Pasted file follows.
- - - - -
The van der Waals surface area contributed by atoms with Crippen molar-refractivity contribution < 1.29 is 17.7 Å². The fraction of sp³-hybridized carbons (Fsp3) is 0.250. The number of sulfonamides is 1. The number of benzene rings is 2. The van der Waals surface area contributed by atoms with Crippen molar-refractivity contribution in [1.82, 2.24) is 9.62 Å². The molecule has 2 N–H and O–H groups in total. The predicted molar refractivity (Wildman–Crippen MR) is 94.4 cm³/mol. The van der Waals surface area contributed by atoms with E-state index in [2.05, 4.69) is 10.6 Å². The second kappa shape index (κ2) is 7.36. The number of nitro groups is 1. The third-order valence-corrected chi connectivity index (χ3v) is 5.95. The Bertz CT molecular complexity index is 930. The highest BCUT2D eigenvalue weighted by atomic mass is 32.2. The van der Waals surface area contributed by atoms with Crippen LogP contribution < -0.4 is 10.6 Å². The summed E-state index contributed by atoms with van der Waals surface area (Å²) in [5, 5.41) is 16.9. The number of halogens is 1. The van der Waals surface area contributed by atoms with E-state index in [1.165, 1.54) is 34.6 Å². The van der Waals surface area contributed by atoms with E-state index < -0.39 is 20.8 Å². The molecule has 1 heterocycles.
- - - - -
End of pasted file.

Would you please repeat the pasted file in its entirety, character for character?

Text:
The van der Waals surface area contributed by atoms with Crippen molar-refractivity contribution < 1.29 is 17.7 Å². The fraction of sp³-hybridized carbons (Fsp3) is 0.250. The number of sulfonamides is 1. The number of benzene rings is 2. The van der Waals surface area contributed by atoms with Crippen molar-refractivity contribution in [1.82, 2.24) is 9.62 Å². The molecule has 2 N–H and O–H groups in total. The predicted molar refractivity (Wildman–Crippen MR) is 94.4 cm³/mol. The van der Waals surface area contributed by atoms with E-state index in [2.05, 4.69) is 10.6 Å². The second kappa shape index (κ2) is 7.36. The number of nitro groups is 1. The third-order valence-corrected chi connectivity index (χ3v) is 5.95. The Bertz CT molecular complexity index is 930. The highest BCUT2D eigenvalue weighted by atomic mass is 32.2. The van der Waals surface area contributed by atoms with Crippen LogP contribution < -0.4 is 10.6 Å². The summed E-state index contributed by atoms with van der Waals surface area (Å²) in [5, 5.41) is 16.9. The number of halogens is 1. The van der Waals surface area contributed by atoms with E-state index in [1.165, 1.54) is 34.6 Å². The van der Waals surface area contributed by atoms with E-state index < -0.39 is 20.8 Å². The molecule has 1 heterocycles.